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Article |

Less Painful "Hypos"

THOS. S. FLEMING, M.D.
Am J Dis Child. 1960;100(2):286. doi:10.1001/archpedi.1960.04020040288021.
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ABSTRACT

Years ago I received numerous subcutaneous injections of pollen in the treatment of hay fever. Initially they were given at different sites in my arm. Later I realized that an injection into a small area about two inches above the lateral epicondyle of the humerus was considerably less painful. Since that time, I have had our assistants and the nurses in the hospital use this site for injections and most all report less pain to the patient. Pinch the skin in this area, then pinch the skin on the back of the arm (where most injections are given) and note the difference. And, in this area, there are no important nerves or blood vessels.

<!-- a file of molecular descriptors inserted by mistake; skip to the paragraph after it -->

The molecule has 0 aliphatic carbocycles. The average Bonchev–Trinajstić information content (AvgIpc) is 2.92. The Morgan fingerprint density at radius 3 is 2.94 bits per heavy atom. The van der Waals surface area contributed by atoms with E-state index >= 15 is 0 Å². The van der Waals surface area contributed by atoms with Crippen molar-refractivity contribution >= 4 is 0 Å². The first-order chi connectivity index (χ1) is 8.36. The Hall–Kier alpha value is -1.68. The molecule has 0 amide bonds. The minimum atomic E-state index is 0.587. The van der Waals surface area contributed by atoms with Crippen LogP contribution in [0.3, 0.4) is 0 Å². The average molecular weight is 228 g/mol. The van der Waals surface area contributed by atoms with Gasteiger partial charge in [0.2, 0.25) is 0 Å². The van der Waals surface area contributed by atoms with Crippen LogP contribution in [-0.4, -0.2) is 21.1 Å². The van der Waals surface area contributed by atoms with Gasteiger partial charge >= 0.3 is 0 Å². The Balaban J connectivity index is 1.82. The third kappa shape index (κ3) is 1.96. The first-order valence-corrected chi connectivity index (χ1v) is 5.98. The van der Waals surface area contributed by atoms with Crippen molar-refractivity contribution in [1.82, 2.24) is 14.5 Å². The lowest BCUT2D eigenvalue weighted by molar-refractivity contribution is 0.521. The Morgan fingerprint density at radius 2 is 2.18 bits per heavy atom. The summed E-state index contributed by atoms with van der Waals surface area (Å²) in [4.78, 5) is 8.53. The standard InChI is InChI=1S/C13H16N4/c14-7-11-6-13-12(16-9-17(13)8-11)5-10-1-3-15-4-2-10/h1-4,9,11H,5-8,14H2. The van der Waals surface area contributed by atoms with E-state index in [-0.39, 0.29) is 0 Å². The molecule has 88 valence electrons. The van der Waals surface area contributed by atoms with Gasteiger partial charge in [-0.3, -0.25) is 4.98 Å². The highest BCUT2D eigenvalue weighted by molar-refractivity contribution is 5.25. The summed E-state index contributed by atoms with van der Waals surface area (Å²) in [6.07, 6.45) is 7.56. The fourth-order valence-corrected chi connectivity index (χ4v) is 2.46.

If the needle is inserted and the material injected slowly—without jabbing—usually there will be very little pain. Just think of all the injections given to children with so little attention to the relief of discomfort. No

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